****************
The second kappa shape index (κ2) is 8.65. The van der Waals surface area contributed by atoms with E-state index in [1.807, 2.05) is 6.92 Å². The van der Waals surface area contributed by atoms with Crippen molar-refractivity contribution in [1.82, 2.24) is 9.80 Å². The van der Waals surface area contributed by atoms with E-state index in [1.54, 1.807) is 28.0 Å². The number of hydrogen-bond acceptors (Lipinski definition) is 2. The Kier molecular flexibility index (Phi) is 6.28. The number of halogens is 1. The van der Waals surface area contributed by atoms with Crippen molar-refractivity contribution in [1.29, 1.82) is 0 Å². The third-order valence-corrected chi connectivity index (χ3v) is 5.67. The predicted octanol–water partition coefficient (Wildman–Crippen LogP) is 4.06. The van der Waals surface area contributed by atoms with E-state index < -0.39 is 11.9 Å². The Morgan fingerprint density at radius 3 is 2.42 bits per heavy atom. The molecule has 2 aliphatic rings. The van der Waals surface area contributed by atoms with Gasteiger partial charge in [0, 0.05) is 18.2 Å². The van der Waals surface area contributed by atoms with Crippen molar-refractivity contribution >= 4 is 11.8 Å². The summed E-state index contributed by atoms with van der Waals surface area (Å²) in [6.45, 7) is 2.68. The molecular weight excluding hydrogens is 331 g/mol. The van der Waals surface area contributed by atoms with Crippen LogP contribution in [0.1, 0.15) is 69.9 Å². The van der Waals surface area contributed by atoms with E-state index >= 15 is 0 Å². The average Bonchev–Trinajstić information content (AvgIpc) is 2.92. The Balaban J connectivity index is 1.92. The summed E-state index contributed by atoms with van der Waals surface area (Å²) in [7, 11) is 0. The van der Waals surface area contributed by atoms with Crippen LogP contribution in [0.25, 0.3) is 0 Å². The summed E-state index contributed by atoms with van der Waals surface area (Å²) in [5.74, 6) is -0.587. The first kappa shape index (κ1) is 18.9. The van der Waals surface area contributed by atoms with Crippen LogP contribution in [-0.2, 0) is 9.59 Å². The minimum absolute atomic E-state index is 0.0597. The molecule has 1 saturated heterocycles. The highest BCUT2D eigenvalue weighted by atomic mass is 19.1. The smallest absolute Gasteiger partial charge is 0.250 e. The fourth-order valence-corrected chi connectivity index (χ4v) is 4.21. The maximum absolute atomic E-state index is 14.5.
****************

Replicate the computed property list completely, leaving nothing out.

The second kappa shape index (κ2) is 8.65. The van der Waals surface area contributed by atoms with E-state index in [1.807, 2.05) is 6.92 Å². The van der Waals surface area contributed by atoms with Crippen molar-refractivity contribution in [1.82, 2.24) is 9.80 Å². The van der Waals surface area contributed by atoms with E-state index in [1.54, 1.807) is 28.0 Å². The number of hydrogen-bond acceptors (Lipinski definition) is 2. The Kier molecular flexibility index (Phi) is 6.28. The number of halogens is 1. The van der Waals surface area contributed by atoms with Crippen molar-refractivity contribution in [1.29, 1.82) is 0 Å². The third-order valence-corrected chi connectivity index (χ3v) is 5.67. The predicted octanol–water partition coefficient (Wildman–Crippen LogP) is 4.06. The van der Waals surface area contributed by atoms with E-state index < -0.39 is 11.9 Å². The Morgan fingerprint density at radius 3 is 2.42 bits per heavy atom. The molecule has 2 aliphatic rings. The van der Waals surface area contributed by atoms with Gasteiger partial charge in [0, 0.05) is 18.2 Å². The van der Waals surface area contributed by atoms with Crippen molar-refractivity contribution >= 4 is 11.8 Å². The summed E-state index contributed by atoms with van der Waals surface area (Å²) in [6.45, 7) is 2.68. The molecular weight excluding hydrogens is 331 g/mol. The van der Waals surface area contributed by atoms with Crippen LogP contribution in [0.1, 0.15) is 69.9 Å². The van der Waals surface area contributed by atoms with E-state index >= 15 is 0 Å². The average Bonchev–Trinajstić information content (AvgIpc) is 2.92. The Balaban J connectivity index is 1.92. The summed E-state index contributed by atoms with van der Waals surface area (Å²) in [7, 11) is 0. The van der Waals surface area contributed by atoms with Crippen LogP contribution in [0.25, 0.3) is 0 Å². The summed E-state index contributed by atoms with van der Waals surface area (Å²) in [5.74, 6) is -0.587. The first kappa shape index (κ1) is 18.9. The van der Waals surface area contributed by atoms with Crippen LogP contribution in [-0.2, 0) is 9.59 Å². The minimum absolute atomic E-state index is 0.0597. The molecule has 1 saturated heterocycles. The highest BCUT2D eigenvalue weighted by atomic mass is 19.1. The smallest absolute Gasteiger partial charge is 0.250 e. The fourth-order valence-corrected chi connectivity index (χ4v) is 4.21. The maximum absolute atomic E-state index is 14.5.